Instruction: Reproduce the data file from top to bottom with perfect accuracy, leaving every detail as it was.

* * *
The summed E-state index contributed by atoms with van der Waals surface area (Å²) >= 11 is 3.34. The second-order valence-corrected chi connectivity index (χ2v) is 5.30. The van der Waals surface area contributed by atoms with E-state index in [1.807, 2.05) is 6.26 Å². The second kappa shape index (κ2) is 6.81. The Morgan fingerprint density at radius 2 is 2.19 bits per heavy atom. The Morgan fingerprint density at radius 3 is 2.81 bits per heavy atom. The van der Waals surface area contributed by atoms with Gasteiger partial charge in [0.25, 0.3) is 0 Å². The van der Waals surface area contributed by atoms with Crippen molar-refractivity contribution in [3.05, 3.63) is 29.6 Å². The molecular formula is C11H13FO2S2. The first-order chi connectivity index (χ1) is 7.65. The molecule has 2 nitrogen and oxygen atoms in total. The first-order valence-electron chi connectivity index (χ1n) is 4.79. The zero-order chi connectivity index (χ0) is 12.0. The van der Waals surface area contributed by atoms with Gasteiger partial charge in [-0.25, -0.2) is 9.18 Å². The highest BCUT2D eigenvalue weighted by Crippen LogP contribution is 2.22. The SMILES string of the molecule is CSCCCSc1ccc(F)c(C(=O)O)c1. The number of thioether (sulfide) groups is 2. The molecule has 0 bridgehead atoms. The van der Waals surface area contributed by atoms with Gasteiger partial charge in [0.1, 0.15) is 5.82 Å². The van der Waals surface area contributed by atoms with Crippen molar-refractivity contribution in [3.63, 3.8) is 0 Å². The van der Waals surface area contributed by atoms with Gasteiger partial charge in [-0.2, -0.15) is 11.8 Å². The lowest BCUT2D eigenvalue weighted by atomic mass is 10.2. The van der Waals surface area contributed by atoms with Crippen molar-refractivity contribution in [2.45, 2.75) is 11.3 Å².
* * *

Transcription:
The summed E-state index contributed by atoms with van der Waals surface area (Å²) >= 11 is 3.34. The second-order valence-corrected chi connectivity index (χ2v) is 5.30. The van der Waals surface area contributed by atoms with E-state index in [1.807, 2.05) is 6.26 Å². The second kappa shape index (κ2) is 6.81. The Morgan fingerprint density at radius 2 is 2.19 bits per heavy atom. The Morgan fingerprint density at radius 3 is 2.81 bits per heavy atom. The van der Waals surface area contributed by atoms with Gasteiger partial charge in [0.25, 0.3) is 0 Å². The van der Waals surface area contributed by atoms with Crippen molar-refractivity contribution in [3.05, 3.63) is 29.6 Å². The molecular formula is C11H13FO2S2. The first-order chi connectivity index (χ1) is 7.65. The molecule has 2 nitrogen and oxygen atoms in total. The first-order valence-electron chi connectivity index (χ1n) is 4.79. The zero-order chi connectivity index (χ0) is 12.0. The van der Waals surface area contributed by atoms with Gasteiger partial charge in [-0.25, -0.2) is 9.18 Å². The highest BCUT2D eigenvalue weighted by Crippen LogP contribution is 2.22. The SMILES string of the molecule is CSCCCSc1ccc(F)c(C(=O)O)c1. The number of thioether (sulfide) groups is 2. The molecule has 0 bridgehead atoms. The van der Waals surface area contributed by atoms with Gasteiger partial charge in [0.1, 0.15) is 5.82 Å². The van der Waals surface area contributed by atoms with Crippen molar-refractivity contribution in [3.63, 3.8) is 0 Å². The van der Waals surface area contributed by atoms with Gasteiger partial charge in [-0.2, -0.15) is 11.8 Å². The lowest BCUT2D eigenvalue weighted by atomic mass is 10.2. The van der Waals surface area contributed by atoms with Crippen molar-refractivity contribution in [2.45, 2.75) is 11.3 Å².